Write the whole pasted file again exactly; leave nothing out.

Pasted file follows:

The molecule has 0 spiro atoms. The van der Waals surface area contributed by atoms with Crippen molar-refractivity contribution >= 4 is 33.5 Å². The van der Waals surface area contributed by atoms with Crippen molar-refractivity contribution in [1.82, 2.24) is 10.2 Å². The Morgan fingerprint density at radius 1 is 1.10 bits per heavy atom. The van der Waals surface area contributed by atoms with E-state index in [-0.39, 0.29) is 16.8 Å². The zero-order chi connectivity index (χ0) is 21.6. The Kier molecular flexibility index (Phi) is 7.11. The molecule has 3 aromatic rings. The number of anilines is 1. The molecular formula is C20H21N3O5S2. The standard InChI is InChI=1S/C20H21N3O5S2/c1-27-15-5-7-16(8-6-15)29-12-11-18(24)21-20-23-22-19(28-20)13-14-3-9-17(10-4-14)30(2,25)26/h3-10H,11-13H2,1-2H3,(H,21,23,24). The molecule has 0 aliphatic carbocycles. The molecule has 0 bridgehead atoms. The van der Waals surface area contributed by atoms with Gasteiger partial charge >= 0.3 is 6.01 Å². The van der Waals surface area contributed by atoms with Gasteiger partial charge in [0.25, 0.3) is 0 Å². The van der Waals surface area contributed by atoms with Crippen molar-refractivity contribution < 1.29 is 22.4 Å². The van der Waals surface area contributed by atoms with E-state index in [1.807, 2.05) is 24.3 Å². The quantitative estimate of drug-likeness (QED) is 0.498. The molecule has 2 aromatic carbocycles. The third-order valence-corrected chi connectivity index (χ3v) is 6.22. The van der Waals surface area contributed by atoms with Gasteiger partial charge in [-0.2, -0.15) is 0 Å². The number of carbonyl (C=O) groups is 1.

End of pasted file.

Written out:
The molecule has 0 spiro atoms. The van der Waals surface area contributed by atoms with Crippen molar-refractivity contribution >= 4 is 33.5 Å². The van der Waals surface area contributed by atoms with Crippen molar-refractivity contribution in [1.82, 2.24) is 10.2 Å². The Morgan fingerprint density at radius 1 is 1.10 bits per heavy atom. The van der Waals surface area contributed by atoms with E-state index in [-0.39, 0.29) is 16.8 Å². The zero-order chi connectivity index (χ0) is 21.6. The Kier molecular flexibility index (Phi) is 7.11. The molecule has 3 aromatic rings. The number of anilines is 1. The molecular formula is C20H21N3O5S2. The standard InChI is InChI=1S/C20H21N3O5S2/c1-27-15-5-7-16(8-6-15)29-12-11-18(24)21-20-23-22-19(28-20)13-14-3-9-17(10-4-14)30(2,25)26/h3-10H,11-13H2,1-2H3,(H,21,23,24). The molecule has 0 aliphatic carbocycles. The molecule has 0 bridgehead atoms. The van der Waals surface area contributed by atoms with Gasteiger partial charge >= 0.3 is 6.01 Å². The van der Waals surface area contributed by atoms with Gasteiger partial charge in [0.25, 0.3) is 0 Å². The van der Waals surface area contributed by atoms with Crippen molar-refractivity contribution < 1.29 is 22.4 Å². The van der Waals surface area contributed by atoms with E-state index in [1.807, 2.05) is 24.3 Å². The quantitative estimate of drug-likeness (QED) is 0.498. The molecule has 2 aromatic carbocycles. The third-order valence-corrected chi connectivity index (χ3v) is 6.22. The van der Waals surface area contributed by atoms with Gasteiger partial charge in [-0.2, -0.15) is 0 Å². The number of carbonyl (C=O) groups is 1.